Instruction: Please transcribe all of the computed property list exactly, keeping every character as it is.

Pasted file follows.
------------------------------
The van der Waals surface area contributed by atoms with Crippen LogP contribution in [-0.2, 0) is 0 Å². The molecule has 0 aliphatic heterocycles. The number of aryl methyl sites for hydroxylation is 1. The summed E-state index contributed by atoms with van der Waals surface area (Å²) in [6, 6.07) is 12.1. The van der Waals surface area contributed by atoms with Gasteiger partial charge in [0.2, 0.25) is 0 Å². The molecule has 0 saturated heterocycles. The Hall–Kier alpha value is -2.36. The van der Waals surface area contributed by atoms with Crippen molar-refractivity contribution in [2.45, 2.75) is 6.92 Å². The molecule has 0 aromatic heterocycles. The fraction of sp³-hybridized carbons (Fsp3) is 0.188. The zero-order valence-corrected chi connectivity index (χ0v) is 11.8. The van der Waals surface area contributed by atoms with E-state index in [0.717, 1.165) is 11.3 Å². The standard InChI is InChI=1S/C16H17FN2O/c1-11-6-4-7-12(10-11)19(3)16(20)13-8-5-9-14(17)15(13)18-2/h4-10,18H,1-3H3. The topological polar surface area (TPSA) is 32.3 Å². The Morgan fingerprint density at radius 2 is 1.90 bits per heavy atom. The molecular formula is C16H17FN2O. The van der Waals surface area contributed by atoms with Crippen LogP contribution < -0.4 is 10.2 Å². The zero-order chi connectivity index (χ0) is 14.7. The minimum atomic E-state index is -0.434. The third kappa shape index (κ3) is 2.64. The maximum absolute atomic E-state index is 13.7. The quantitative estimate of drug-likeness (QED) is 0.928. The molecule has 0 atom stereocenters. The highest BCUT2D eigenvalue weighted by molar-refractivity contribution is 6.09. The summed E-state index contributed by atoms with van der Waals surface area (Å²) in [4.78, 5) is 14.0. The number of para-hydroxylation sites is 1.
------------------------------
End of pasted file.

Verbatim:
The van der Waals surface area contributed by atoms with Crippen LogP contribution in [-0.2, 0) is 0 Å². The molecule has 0 aliphatic heterocycles. The number of aryl methyl sites for hydroxylation is 1. The summed E-state index contributed by atoms with van der Waals surface area (Å²) in [6, 6.07) is 12.1. The van der Waals surface area contributed by atoms with Gasteiger partial charge in [0.2, 0.25) is 0 Å². The molecule has 0 saturated heterocycles. The Hall–Kier alpha value is -2.36. The van der Waals surface area contributed by atoms with Crippen molar-refractivity contribution in [2.45, 2.75) is 6.92 Å². The molecule has 0 aromatic heterocycles. The fraction of sp³-hybridized carbons (Fsp3) is 0.188. The zero-order valence-corrected chi connectivity index (χ0v) is 11.8. The van der Waals surface area contributed by atoms with E-state index in [0.717, 1.165) is 11.3 Å². The standard InChI is InChI=1S/C16H17FN2O/c1-11-6-4-7-12(10-11)19(3)16(20)13-8-5-9-14(17)15(13)18-2/h4-10,18H,1-3H3. The topological polar surface area (TPSA) is 32.3 Å². The Morgan fingerprint density at radius 2 is 1.90 bits per heavy atom. The molecular formula is C16H17FN2O. The van der Waals surface area contributed by atoms with Crippen LogP contribution < -0.4 is 10.2 Å². The zero-order chi connectivity index (χ0) is 14.7. The minimum atomic E-state index is -0.434. The third kappa shape index (κ3) is 2.64. The maximum absolute atomic E-state index is 13.7. The quantitative estimate of drug-likeness (QED) is 0.928. The molecule has 0 atom stereocenters. The highest BCUT2D eigenvalue weighted by molar-refractivity contribution is 6.09. The summed E-state index contributed by atoms with van der Waals surface area (Å²) in [4.78, 5) is 14.0. The number of para-hydroxylation sites is 1.